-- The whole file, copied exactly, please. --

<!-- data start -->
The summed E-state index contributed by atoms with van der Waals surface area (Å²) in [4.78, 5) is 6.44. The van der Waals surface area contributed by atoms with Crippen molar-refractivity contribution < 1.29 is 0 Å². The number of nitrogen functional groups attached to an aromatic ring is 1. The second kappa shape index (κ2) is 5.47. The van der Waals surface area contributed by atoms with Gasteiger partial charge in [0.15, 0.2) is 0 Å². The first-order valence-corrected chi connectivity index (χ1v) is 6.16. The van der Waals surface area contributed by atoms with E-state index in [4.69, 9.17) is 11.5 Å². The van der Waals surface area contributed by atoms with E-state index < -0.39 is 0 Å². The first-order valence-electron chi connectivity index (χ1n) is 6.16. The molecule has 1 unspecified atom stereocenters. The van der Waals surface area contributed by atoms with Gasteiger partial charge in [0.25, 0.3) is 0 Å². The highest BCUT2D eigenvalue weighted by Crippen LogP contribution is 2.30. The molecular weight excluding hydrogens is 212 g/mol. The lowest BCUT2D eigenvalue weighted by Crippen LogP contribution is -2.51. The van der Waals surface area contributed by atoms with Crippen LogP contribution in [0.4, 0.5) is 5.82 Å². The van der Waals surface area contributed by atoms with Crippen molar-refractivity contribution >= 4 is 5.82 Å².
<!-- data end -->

The summed E-state index contributed by atoms with van der Waals surface area (Å²) in [4.78, 5) is 6.44. The van der Waals surface area contributed by atoms with Crippen molar-refractivity contribution < 1.29 is 0 Å². The number of nitrogen functional groups attached to an aromatic ring is 1. The second kappa shape index (κ2) is 5.47. The van der Waals surface area contributed by atoms with Gasteiger partial charge in [0.15, 0.2) is 0 Å². The first-order valence-corrected chi connectivity index (χ1v) is 6.16. The van der Waals surface area contributed by atoms with E-state index in [4.69, 9.17) is 11.5 Å². The van der Waals surface area contributed by atoms with E-state index < -0.39 is 0 Å². The first-order valence-electron chi connectivity index (χ1n) is 6.16. The molecule has 1 unspecified atom stereocenters. The van der Waals surface area contributed by atoms with Gasteiger partial charge in [0.25, 0.3) is 0 Å². The highest BCUT2D eigenvalue weighted by Crippen LogP contribution is 2.30. The molecular weight excluding hydrogens is 212 g/mol. The lowest BCUT2D eigenvalue weighted by Crippen LogP contribution is -2.51. The van der Waals surface area contributed by atoms with Crippen LogP contribution in [0.4, 0.5) is 5.82 Å². The van der Waals surface area contributed by atoms with Crippen molar-refractivity contribution >= 4 is 5.82 Å².